Province should pay jurors fairly
Why is underpaid labour legal in courtrooms?
The Ontario government is currently promoting a plan to raise the minimum wage to $15 per hour. As Premier Kathleen Wynne says, “we need to make certain that our workers are treated fairly.” But if her government is serious about fairness, it needs to set the example by paying at least minimum wage to people serving on its juries.
Imagine you are one of the 180,000 people summoned to Ontario courthouses for possible jury selection each year. You spend several hours or days there, waiting to see if you get picked. If so, you attend your assigned trial for however long it lasts, receiving far less than minimum wage.
The government pays you nothing during the selection process, nor during the first 10 days of jury duty. You then receive $40 per day for days 11 to 49, and $100 daily thereafter. So, if the trial lasts a month (say, 21 weekdays, with perhaps six hours of court time each), you receive only $440 for your faithful service.
Compare that to someone earning the $11.40 per hour minimum wage. They receive $68.40 for a six-hour day, every day. That’s $1,436 per month, triple what jurors get.
Under the proposed increase to $15, a minimum wage employee will instead earn $1,890 monthly. That’s four times the juror’s income.
Other factors make the pay gap between jurors and employees even worse.
First, jurors receive no benefits, whereas even temporary part-timers get vacation pay. That extra four per cent boosts a worker’s monthly total to $1,493 at current rates, or $1,966 after the proposed increase.
Second, while serving on juries, most people give up eight-hour days at their regular job, not six. They thus miss out on at least $1,991 or $2,661, respectively.
Third, most employees (thankfully) earn more than minimum wage. The Canadian average is about $4,844 per month. That’s 11 times Ontario’s jury pay.
(Maybe jurors should apply for social assistance. Single adults get up to $706 monthly; families receive more.)
Such underpaid labour is illegal for other Ontario employers. Why does the government continue to exempt itself ? The Liberals have repeatedly cracked down on unpaid student internships. Yet their own juror “interns” go unpaid for two weeks and underpaid for eight more.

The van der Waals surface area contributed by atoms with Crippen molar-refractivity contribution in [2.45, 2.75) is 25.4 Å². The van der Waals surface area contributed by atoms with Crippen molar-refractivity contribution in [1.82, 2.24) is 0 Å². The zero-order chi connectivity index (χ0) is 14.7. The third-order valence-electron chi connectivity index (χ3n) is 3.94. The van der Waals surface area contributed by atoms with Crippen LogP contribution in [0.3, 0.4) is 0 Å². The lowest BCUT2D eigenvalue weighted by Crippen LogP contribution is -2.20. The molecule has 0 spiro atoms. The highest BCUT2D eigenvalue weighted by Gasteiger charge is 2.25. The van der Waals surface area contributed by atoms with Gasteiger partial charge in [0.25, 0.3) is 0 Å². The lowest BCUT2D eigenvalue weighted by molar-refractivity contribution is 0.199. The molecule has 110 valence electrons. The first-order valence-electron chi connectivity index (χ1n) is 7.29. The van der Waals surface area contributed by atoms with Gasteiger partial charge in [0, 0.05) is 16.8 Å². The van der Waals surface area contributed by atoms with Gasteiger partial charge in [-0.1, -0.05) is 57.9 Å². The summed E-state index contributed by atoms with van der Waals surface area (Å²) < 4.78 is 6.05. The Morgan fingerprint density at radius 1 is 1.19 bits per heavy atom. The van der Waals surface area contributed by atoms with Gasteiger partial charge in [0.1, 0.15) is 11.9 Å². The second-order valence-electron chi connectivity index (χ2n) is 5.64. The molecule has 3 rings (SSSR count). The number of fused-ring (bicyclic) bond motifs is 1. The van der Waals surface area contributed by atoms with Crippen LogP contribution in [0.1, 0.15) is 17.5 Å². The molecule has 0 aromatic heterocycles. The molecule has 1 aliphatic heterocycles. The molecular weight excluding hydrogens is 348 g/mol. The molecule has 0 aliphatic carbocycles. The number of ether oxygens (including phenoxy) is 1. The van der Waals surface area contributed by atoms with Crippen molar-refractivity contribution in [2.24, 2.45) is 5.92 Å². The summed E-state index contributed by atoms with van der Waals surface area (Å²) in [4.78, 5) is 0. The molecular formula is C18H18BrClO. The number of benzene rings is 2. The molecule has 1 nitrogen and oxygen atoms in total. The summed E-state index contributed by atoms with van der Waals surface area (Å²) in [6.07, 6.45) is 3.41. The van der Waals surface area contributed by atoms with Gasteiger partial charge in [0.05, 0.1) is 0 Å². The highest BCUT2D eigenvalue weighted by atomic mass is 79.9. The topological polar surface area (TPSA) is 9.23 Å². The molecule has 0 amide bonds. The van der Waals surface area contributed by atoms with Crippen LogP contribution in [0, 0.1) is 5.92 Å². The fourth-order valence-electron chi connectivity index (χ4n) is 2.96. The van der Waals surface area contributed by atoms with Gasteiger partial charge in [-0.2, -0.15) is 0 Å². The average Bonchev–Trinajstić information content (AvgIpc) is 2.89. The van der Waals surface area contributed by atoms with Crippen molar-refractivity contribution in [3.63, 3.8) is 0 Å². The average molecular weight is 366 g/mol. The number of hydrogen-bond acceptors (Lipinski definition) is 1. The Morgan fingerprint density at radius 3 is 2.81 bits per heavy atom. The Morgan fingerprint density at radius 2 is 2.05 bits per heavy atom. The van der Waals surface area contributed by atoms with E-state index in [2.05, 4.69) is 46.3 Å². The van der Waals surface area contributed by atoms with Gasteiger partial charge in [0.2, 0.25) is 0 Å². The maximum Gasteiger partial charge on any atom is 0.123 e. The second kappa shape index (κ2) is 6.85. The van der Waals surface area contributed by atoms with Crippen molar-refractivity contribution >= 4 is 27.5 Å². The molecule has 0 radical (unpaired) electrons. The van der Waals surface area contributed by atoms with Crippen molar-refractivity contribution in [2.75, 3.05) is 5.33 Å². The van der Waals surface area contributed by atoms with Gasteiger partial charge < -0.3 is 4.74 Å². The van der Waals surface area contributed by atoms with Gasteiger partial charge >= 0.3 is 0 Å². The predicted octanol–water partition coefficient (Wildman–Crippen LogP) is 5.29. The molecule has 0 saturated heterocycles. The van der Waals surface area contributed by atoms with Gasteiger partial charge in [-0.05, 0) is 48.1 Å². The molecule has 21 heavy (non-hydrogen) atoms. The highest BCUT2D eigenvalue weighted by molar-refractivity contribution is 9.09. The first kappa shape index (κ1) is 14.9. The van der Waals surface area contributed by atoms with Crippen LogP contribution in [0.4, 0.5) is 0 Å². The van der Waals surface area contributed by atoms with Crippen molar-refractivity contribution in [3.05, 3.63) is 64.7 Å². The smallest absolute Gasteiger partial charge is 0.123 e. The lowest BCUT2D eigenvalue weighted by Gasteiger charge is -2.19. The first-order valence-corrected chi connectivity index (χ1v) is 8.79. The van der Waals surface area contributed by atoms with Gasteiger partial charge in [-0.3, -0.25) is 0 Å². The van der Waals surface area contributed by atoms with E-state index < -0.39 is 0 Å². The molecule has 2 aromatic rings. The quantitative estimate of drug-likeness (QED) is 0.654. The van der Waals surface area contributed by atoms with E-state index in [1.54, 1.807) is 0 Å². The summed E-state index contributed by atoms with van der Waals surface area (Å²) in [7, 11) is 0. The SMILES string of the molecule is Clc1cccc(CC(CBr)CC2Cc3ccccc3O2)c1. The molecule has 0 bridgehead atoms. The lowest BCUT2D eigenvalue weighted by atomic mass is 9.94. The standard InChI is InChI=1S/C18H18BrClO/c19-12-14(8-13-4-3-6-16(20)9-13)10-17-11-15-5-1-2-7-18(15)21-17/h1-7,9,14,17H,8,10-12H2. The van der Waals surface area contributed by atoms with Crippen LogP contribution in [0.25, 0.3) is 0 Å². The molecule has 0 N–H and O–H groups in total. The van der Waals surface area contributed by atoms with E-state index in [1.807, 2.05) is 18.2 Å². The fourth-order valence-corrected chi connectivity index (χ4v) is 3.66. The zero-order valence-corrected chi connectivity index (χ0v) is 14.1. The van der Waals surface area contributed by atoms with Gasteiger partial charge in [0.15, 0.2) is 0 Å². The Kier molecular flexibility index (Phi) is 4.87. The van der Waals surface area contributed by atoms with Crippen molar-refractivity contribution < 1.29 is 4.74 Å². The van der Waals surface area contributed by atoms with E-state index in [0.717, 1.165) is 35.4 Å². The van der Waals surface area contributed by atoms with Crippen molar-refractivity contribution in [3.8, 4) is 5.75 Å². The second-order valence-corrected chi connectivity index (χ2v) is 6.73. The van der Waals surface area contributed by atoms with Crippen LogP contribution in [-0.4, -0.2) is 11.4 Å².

Some traditionalists argue that jury service is different because it’s a “civic duty.” Jurors do indeed provide honourable service; but that’s a reason for more pay, not less. Soldiers and police also serve society. But even an army private gets $2,985 per month, plus benefits.
There are several reasons, aside from basic fairness, that Ontario should pay jurors better.
First, it would encourage jury participation rather than absenteeism. Low-paid workers would no longer suffer financially as jurors. Higher-paid ones would at least feel less penalized. Some folks, like parttimers and the unemployed, might even find service attractive.
Second, we have the same economic arguments that support boosting the minimum wage. Roughly two million Ontario workers either earn under $15 hourly or are unemployed. Putting more money in their rather threadbare pockets while they’re on juries would be good for their families and the economy.
Finally, paying jurors properly could provide some political leverage for the government’s minimum wage proposal. That 32 per cent increase faces stiff resistance from businesses. The Canadian Federation of Independent Business is “shocked and appalled.” The Ontario Chamber of Commerce wants to at least slow it down.
The Liberals will look like hypocrites if they force every other Ontario employer to provide higher wages, while continuing to underpay their own jurors. The government should instead put its money where its mouth is, and start giving jurors the $100 daily rate from day one. Then it can claim to be “sharing the pain” and “setting the example”.
When discussing the minimum wage, the premier says, “It’s time this rate reflected the reality of people’s lives.” Let’s hear her say that about jury pay, too.
Michael J. Armstrong is an associate professor in the Goodman School of Business at Brock University.